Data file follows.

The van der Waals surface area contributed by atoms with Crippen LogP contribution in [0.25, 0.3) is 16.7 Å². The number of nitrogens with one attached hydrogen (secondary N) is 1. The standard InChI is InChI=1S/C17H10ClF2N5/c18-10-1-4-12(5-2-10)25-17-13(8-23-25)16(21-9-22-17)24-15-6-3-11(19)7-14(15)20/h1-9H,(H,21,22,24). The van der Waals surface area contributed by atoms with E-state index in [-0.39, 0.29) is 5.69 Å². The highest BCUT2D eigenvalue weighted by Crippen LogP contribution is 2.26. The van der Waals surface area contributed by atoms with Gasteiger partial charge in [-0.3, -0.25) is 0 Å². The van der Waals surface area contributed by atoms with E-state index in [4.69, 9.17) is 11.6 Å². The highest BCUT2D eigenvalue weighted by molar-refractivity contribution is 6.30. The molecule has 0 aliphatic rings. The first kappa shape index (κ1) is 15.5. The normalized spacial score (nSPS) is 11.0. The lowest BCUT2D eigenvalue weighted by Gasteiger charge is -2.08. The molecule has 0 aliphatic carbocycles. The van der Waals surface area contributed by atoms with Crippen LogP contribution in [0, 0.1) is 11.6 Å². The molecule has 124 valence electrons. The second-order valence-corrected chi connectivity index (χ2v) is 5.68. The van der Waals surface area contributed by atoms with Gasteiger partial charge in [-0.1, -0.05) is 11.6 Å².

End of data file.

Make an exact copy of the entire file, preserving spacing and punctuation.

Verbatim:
The van der Waals surface area contributed by atoms with Crippen LogP contribution in [0.25, 0.3) is 16.7 Å². The number of nitrogens with one attached hydrogen (secondary N) is 1. The standard InChI is InChI=1S/C17H10ClF2N5/c18-10-1-4-12(5-2-10)25-17-13(8-23-25)16(21-9-22-17)24-15-6-3-11(19)7-14(15)20/h1-9H,(H,21,22,24). The van der Waals surface area contributed by atoms with E-state index in [-0.39, 0.29) is 5.69 Å². The highest BCUT2D eigenvalue weighted by Crippen LogP contribution is 2.26. The van der Waals surface area contributed by atoms with Gasteiger partial charge in [-0.3, -0.25) is 0 Å². The van der Waals surface area contributed by atoms with E-state index in [4.69, 9.17) is 11.6 Å². The highest BCUT2D eigenvalue weighted by molar-refractivity contribution is 6.30. The molecule has 0 aliphatic rings. The first kappa shape index (κ1) is 15.5. The normalized spacial score (nSPS) is 11.0. The lowest BCUT2D eigenvalue weighted by Gasteiger charge is -2.08. The molecule has 0 aliphatic carbocycles. The van der Waals surface area contributed by atoms with Crippen LogP contribution in [0, 0.1) is 11.6 Å². The molecule has 124 valence electrons. The second-order valence-corrected chi connectivity index (χ2v) is 5.68. The van der Waals surface area contributed by atoms with Gasteiger partial charge in [-0.1, -0.05) is 11.6 Å².